has remounted their successful 2013 production of
at Jericho Arts Centre, and Caitlin and I made the trek to see it last night. Adapted and directed by David Newham from the classic 18th century opera by John Gay (which also inspired the
, the show features new music by Daniel Doerksen that crosses multiple genres, with self-conscious homages to jazz, rock, musical comedy and pop. The story is told in 10 "Fantasias," or song sequences designed to communicate a particular plot point or a character's point of view.
I will start by saying the show is weird in the most delightful way. David Newham has made a choice to create a world that is surreal and almost absurd. The characters are all dressed as easily recognizable "types:" the whore, the thief, the "virgin," the servant, sporting garish, almost-kabuki style makeup and at times, using commedia dell'arte style masks. The tale is a relatively simple one, but the stylized movement, the deliberately poetic and stilted dialogue, interspersed with decidedly modern music, made it hard for me to follow the story. At intermission, I turned to Caitlin and our friends Dawn and Vanessa, and said, "I love it! I have no idea what's going on, but I love it!"
lacks in linear narrative, it more than makes up for in visual spectacle, bursts of startlingly effective comedy (which completely and self-consciously subverts the "serious" nature of opera), and great use of the ensemble, who are present and doing interesting things in the background of every scene - almost interesting enough to be distracting at times, but for the most part they operate effectively as a kind of Greek chorus. Catherine Burnett's choreography is more movement than dance, but it effectively contributes to the mood of each "Fantasia" and is visually cartoon-like in places (it reminded me in places of
The Triplets of Belleville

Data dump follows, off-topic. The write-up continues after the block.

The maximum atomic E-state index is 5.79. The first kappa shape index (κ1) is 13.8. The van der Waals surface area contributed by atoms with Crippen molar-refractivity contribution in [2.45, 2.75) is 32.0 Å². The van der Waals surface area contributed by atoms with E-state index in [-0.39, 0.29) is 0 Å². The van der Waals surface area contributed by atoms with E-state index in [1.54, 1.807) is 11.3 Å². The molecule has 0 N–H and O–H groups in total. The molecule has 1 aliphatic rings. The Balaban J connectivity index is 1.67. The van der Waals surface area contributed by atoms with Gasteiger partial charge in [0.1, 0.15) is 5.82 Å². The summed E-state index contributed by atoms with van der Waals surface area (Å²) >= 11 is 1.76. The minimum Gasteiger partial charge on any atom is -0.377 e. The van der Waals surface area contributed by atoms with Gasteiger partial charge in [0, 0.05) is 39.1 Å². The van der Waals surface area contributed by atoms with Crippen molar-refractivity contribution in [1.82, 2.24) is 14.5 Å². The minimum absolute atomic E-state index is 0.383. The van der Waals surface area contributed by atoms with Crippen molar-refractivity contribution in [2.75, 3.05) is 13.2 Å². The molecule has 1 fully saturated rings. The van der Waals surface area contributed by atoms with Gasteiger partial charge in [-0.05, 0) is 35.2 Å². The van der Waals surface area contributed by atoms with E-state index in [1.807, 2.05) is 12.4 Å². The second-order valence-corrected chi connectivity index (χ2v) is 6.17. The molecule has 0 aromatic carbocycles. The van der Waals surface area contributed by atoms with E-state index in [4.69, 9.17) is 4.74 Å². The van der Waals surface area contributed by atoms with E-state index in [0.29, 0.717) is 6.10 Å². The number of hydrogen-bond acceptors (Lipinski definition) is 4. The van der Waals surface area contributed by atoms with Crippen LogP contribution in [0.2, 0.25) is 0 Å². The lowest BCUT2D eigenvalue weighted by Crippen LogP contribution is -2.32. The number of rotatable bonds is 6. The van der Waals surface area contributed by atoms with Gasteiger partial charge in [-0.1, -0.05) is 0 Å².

), making use of lighted scrims to play with shapes and shadows.
While there were no standout numbers in terms of songs that I went away humming, Doerksen's use of many genres was impressive, and one number that parodied "Mack the Knife" (in reference to heartthrob highwayman Macheath) had the audience giggling and applauding. The band (including Doerksen on guitar and Phyllis Ho on violin, as well as several cast members chiming on on recorder, sax and accordion) was fantastic, and the cast were enthusiastic performers, if not necessarily all accomplished singers. Sharon Crandall's Mrs. Coaxer was a vocal highlight, and some of the three part harmonies between the "Whore's Chorus" were delightful.
I have to give a particular shout-out to my friend Chris Lam, who very nearly steals the show playing dastardly butler Filch. Chris is a master of physical comedy and a mere change of posture, the raising of an eyebrow, the shrug of his shoulder, had the audience in stitches. Also he stood on one foot for a very very long time in the finale, with nary a wobble. Well done sir, well done.
a perfect piece? No. Is it a brave one? Yes, and absolutely entertaining. To see a large ensemble cast fully commit to the craziness and the spectacle of this original work was just wonderful, and the production values in terms of lighting, costume and makeup were great. If you have a chance to see it, do - it's running at Jericho Arts Centre until March 14th. I am looking forward to seeing with Seven Tyrants gets up to next.
Score: 4 out of 5 (Dani) Lemons.